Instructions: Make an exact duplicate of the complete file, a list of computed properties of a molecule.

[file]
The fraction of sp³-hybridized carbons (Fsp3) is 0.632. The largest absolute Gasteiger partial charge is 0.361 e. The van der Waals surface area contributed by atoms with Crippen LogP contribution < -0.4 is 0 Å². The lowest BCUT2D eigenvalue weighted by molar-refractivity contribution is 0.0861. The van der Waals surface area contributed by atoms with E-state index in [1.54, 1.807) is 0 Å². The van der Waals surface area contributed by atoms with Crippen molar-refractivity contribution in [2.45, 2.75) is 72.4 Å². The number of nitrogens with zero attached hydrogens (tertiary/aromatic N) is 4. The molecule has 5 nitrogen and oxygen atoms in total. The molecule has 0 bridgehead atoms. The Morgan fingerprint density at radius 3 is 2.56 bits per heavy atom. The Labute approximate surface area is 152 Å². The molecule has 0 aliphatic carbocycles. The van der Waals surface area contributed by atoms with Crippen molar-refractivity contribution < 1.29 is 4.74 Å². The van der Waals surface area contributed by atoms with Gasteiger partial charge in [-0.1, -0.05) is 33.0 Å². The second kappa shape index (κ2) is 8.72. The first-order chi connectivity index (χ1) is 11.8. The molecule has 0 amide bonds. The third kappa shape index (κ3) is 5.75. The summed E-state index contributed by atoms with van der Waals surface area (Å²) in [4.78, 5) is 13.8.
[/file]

The fraction of sp³-hybridized carbons (Fsp3) is 0.632. The largest absolute Gasteiger partial charge is 0.361 e. The van der Waals surface area contributed by atoms with Crippen LogP contribution < -0.4 is 0 Å². The lowest BCUT2D eigenvalue weighted by molar-refractivity contribution is 0.0861. The van der Waals surface area contributed by atoms with E-state index in [1.54, 1.807) is 0 Å². The van der Waals surface area contributed by atoms with Crippen molar-refractivity contribution in [2.45, 2.75) is 72.4 Å². The number of nitrogens with zero attached hydrogens (tertiary/aromatic N) is 4. The molecule has 5 nitrogen and oxygen atoms in total. The molecule has 0 bridgehead atoms. The Morgan fingerprint density at radius 3 is 2.56 bits per heavy atom. The Labute approximate surface area is 152 Å². The molecule has 0 aliphatic carbocycles. The van der Waals surface area contributed by atoms with Crippen molar-refractivity contribution < 1.29 is 4.74 Å². The van der Waals surface area contributed by atoms with Gasteiger partial charge in [-0.1, -0.05) is 33.0 Å². The second kappa shape index (κ2) is 8.72. The first-order chi connectivity index (χ1) is 11.8. The molecule has 0 amide bonds. The third kappa shape index (κ3) is 5.75. The summed E-state index contributed by atoms with van der Waals surface area (Å²) in [4.78, 5) is 13.8.